After 30 years of waiting, Liverpool fans were finally rewarded for their patience as their team were officially announced as Premier League champions on Thursday night. This will make Jordan Henderson the first Liverpool captain to lift a league trophy since Alan Hanson in 1990; but crucially the first to lift a Premier League title for the Reds.
Since Liverpool’s title was secured, social media has been littered with images of Henderson stood amongst other Liverpool captains, the most recent in a succession of great leaders. Despite the clear dominance, and success of this Liverpool team Henderson still doesn’t seem to be receiving the credit that he deserves.
If we were to measure captains purely on the amount of silverware that they bring to a side, then Henderson does have some ground to make up.
Emlyn Hughes sits high above all other Liverpool leaders, having lifted 11 trophies as captain. This included two European Cups, and three league titles. Running down the list has Alan Hansen with eight, Ron Yeats with six, and then Steven Gerrard, and Graeme Souness, each with five.
Having now lifted the Champions League, UEFA Super Cup, and FIFA Club World Cup, and with a Premier League to come, Henderson sits just one behind Gerrard, and Souness.
With the European Cup in Madrid, Henderson is certainly in elite company in Liverpool terms. To lift the trophy which Liverpool have so much history with, is on its own worthy of bolstering Henderson’s pedigree.
Further, he has now gone one better than any Liverpool captain before, as in 2019 he led his team to victory in the FIFA Club World Cup, a competition that the Merseysiders had never clinched before.
And now with a Premier League to add, it is clear that Henderson, with such a special team and manager alongside him, is beginning to make history for the Reds.
Big Shoes to Fill
Clearly, Henderson was in an unenviable position having to follow in the boots of Steven Gerrard. Arguably Liverpool’s greatest ever player, Gerrard’s legacy at Anfield was one that whomever was to replace him would have to contend with. It seems fair to say that Henderson has done this with good grace.
Having made 710 appearances for the Reds, scoring 186 goals in the process, Gerrard is quite simply a great of the club. Gerrard’s impact on a succession of average Liverpool squads during his 12 years as captain is undeniable. His performances throughout the 2004-05 Champions League campaign are worthy of cult status alone.
It is hardly unsurprising looking back at the criticism that Jordan had to put up with at the beginning of his career at Anfield, that he was already being compared to Gerrard. Comments were consistently made in the media that he was a cautious midfielder, who lacked creativity, and backed out of challenges. Anybody who knows anything about Gerrard would know that he was the complete antithesis of this.
But when we look at Henderson’s impact on the current Liverpool side, his importance to it is unquestionable, and goes to show how wrong all of the criticism of him as a player was. Of the 37 matches in which he has featured in this season, Liverpool have lost just three. Their other three defeats of the season came in the 13 matches in which he did not feature. They have a win percentage nearly 20% greater when he is in the side.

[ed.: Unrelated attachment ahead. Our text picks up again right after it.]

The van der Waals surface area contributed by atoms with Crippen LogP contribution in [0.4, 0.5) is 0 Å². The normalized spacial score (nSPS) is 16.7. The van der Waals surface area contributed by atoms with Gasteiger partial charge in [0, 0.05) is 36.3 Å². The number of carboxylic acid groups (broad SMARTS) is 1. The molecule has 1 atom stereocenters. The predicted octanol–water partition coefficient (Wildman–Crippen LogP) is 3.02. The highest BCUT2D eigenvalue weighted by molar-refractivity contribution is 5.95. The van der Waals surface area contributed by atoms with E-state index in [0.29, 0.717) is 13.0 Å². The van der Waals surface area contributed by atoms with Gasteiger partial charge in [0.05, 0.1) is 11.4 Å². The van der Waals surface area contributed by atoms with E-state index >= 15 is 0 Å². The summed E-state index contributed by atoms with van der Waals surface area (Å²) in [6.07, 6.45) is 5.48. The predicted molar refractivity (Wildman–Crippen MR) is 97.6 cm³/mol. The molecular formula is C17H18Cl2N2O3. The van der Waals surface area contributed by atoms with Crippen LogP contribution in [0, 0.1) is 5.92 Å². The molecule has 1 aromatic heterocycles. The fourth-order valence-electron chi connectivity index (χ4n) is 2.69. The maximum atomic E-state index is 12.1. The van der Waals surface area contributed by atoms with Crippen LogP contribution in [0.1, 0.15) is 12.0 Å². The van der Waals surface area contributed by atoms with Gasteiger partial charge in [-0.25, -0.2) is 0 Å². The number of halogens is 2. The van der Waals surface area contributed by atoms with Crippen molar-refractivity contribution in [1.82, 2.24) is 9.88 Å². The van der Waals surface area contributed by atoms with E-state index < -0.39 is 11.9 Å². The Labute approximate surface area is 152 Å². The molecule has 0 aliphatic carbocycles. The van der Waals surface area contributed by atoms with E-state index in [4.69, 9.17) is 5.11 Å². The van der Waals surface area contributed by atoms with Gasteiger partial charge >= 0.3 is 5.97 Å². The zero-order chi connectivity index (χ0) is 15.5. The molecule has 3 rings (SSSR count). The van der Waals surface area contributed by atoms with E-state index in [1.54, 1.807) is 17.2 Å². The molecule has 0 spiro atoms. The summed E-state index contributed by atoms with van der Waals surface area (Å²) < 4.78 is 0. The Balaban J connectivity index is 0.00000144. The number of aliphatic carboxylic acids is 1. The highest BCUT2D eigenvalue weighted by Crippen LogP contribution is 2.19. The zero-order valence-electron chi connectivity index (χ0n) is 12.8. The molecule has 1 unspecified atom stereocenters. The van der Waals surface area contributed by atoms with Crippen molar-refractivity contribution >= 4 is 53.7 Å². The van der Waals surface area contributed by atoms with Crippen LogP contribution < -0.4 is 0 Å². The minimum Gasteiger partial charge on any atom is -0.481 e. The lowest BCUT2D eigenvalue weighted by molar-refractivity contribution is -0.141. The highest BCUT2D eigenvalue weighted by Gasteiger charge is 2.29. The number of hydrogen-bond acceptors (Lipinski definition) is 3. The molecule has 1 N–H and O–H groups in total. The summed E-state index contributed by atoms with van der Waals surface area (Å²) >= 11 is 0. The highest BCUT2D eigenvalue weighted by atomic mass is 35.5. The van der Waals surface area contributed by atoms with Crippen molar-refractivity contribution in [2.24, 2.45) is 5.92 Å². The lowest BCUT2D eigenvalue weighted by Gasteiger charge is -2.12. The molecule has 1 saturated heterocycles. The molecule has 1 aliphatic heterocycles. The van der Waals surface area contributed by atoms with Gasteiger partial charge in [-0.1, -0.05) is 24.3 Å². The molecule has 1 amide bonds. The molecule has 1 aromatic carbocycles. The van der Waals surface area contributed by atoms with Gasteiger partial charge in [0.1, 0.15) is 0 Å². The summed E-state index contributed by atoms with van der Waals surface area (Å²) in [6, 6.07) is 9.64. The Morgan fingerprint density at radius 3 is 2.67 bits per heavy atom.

Certainly it is hard to be as clear cut about such statistics to say that he is the deciding factor, yet for there to be such a difference over an entire season does appear to be telling. Moreover, this current Liverpool squad is clearly the best it has been for a very long side, so for one player to have quite such an impact is testimony to his class, and influence on the pitch. Trophies aside, his impact on this team is one which Gerrard certainly would have been proud of.
What has Henderson got left to do?
Needless to say, he is already on his way to becoming a great, and the moment that Jordan lifts the Premier League trophy will be one that Liverpool fans never forget. As special as Emlyn Hughes lifting the European Cup in 1977, and Steven Gerrard doing the same in 2005.
The only way that Henderson will truly cement his place in Liverpool folklore is by just doing what he has been. He has now won 361 appearances for the Reds, overtaking Graeme Souness on 359, with the games since lock-down. He does have some way to catch Yeats on 454, Thompson on 477, Alan Hansen on 620, Emlyn Hughes on 665, and Gerrard on 710.
Certainly it is unfair that he must continually be compared to those that have come before him, but to play for a club with such an illustrious past there is no getting away from that. So for Henderson to truly be regarded a great of the club he will perhaps need to see out his career on Merseyside, or remain for the next few seasons at least.
Then, when we look back on the teams of the 1970’s and 1980’s the one thing that stands out is their relentlessness. Liverpool won eleven league titles in those two decades, a testament to the players, and the leaders that they had. So if Henderson can repeat even a small part of history in the seasons to come, and bring more silverware to Anfield, then his name will surely forever be mentioned in a long list of truly great Liverpool captains.
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